During any given Paris Fashion Week, the Grand Palais has been synonymous with one brand: Chanel.
For decades, Karl Lagerfeld presented the collections there. Even after his death, successor Virginie Viard continued to show the brand’s ready-to-wear and couture lines there — though it was in the show notes of the fall ’20 ready-to-wear show in early March 2020, just before the the world collectively locked down, that the creative director announced the intentions of showing somewhere else next time, as the venue underwent a renovation.
Of course, Viard never anticipated that a global pandemic would force her to do just that. But Chanel went back to the Grand Palais, first for its spring ’21 ready-to-wear collection in October and now for its spring ’21 haute couture show.
She brought along a few of Chanel’s closest friends, namely the muses that have accompanied the brand for the past decade or more. Actresses Penélope Cruz, Marion Cotillard, Vanessa Paradis and daughter Lily-Rose Depp were joined by Alma Jodorowsky, Joana Preiss and Izïg Higelin as the sole attendees of the show.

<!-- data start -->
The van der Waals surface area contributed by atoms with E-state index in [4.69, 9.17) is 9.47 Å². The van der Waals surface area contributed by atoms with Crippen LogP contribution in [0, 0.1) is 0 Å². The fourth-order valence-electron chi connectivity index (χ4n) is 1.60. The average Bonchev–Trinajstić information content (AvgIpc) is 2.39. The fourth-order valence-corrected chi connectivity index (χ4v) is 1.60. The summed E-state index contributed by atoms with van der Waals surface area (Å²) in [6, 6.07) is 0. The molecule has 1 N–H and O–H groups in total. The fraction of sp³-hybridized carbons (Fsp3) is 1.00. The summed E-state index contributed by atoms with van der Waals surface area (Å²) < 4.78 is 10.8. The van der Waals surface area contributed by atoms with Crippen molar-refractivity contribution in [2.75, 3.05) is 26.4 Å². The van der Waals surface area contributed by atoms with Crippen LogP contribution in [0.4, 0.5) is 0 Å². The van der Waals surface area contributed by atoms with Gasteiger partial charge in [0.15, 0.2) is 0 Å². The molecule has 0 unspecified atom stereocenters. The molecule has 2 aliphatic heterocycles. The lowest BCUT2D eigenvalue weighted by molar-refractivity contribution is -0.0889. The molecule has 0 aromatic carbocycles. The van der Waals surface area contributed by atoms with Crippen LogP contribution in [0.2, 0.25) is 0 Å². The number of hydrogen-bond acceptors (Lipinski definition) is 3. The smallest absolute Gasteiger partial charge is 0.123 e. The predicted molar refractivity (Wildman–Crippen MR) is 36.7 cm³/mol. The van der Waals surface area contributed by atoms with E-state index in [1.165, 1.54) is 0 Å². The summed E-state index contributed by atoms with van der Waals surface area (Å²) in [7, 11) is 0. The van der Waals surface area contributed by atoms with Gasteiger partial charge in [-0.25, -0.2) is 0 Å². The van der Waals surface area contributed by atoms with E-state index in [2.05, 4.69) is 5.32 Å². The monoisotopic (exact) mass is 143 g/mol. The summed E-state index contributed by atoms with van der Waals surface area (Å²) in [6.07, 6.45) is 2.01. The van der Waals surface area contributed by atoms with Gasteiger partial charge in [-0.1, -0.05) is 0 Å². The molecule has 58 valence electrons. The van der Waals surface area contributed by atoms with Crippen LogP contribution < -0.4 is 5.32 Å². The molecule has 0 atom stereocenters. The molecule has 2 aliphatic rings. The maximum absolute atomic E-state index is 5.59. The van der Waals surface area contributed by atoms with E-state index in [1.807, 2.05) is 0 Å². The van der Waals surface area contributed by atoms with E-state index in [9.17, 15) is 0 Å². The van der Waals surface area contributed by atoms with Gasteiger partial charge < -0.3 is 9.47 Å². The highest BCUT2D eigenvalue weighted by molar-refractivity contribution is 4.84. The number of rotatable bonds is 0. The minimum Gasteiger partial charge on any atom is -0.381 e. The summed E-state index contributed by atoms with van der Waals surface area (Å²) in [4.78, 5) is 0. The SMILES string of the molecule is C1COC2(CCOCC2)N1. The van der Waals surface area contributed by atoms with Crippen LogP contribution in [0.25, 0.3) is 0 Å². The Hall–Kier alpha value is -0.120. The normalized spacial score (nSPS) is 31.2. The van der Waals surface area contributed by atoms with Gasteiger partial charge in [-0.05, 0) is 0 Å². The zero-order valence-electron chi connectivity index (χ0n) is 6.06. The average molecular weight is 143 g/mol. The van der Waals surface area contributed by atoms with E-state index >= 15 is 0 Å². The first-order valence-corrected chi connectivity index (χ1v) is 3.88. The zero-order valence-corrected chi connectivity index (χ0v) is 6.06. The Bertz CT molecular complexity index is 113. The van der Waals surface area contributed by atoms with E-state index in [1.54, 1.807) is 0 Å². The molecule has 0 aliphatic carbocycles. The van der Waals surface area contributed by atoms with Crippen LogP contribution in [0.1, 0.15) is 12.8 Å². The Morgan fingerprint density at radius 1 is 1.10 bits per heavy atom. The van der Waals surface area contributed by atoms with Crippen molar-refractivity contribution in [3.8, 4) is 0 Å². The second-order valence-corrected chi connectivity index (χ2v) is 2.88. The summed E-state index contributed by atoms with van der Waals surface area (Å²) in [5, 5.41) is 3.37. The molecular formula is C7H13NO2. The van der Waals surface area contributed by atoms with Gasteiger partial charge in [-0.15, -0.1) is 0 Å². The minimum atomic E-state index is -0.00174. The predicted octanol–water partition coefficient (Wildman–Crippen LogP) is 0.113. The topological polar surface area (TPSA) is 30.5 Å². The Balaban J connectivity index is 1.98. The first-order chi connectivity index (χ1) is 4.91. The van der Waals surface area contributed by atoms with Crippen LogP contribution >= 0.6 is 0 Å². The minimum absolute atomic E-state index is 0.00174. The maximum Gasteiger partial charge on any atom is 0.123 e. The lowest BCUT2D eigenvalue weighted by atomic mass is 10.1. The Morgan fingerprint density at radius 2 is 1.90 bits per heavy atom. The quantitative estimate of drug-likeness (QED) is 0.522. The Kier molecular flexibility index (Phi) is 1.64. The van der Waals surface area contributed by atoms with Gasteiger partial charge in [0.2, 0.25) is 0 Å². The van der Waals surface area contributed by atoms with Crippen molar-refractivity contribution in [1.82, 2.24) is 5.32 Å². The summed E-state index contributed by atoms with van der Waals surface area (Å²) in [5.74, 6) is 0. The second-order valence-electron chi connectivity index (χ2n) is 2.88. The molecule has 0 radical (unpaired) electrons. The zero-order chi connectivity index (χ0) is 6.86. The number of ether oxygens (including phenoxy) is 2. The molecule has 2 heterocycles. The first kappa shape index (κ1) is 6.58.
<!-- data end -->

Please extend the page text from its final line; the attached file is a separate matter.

The ultra-exclusive group echoes the celebrity scene at Chanel’s 2020 Metiers d’Art pre-fall ’21 collection, in which actress Kristen Stewart was the sole audience member of the show, which took place at the Château de Chenonceau in France’s Loire Valley.
It’s a new level of exclusivity for a brand that has long been the pinnacle of access for many fashion insiders, especially on the influencer scene.
As it turns out, the collection was somewhat inspired by family. “I knew we couldn’t organize a big show, that we would have to invent something else, so I came up with the idea of a small cortege that would come down the stairs of the Grand Palais and pass beneath arches of flowers. Like a family celebration, a wedding…” said Virginie Viard in the show’s notes. “I wanted to bring the models together for family photos, like those you can see in photo albums.”
The collection stuck to all of the traditions and codes of the house of Chanel, from tweed skirt-suits and pants suits, floral accents, a mostly black-and-white palette. There was also the bridal look, which has long closed Chanel’s haute couture shows. This time, there were at least two: a daisy floral lace appliqué dress with a mini hem and longer train, and the final look, a long satin column with a high collar and matching buttons running down the length of the front.
The footwear also stuck to the traditional: There were Chanel’s classic two-tones, done in a double-strap Mary Jane, plus black-and-white spectator booties.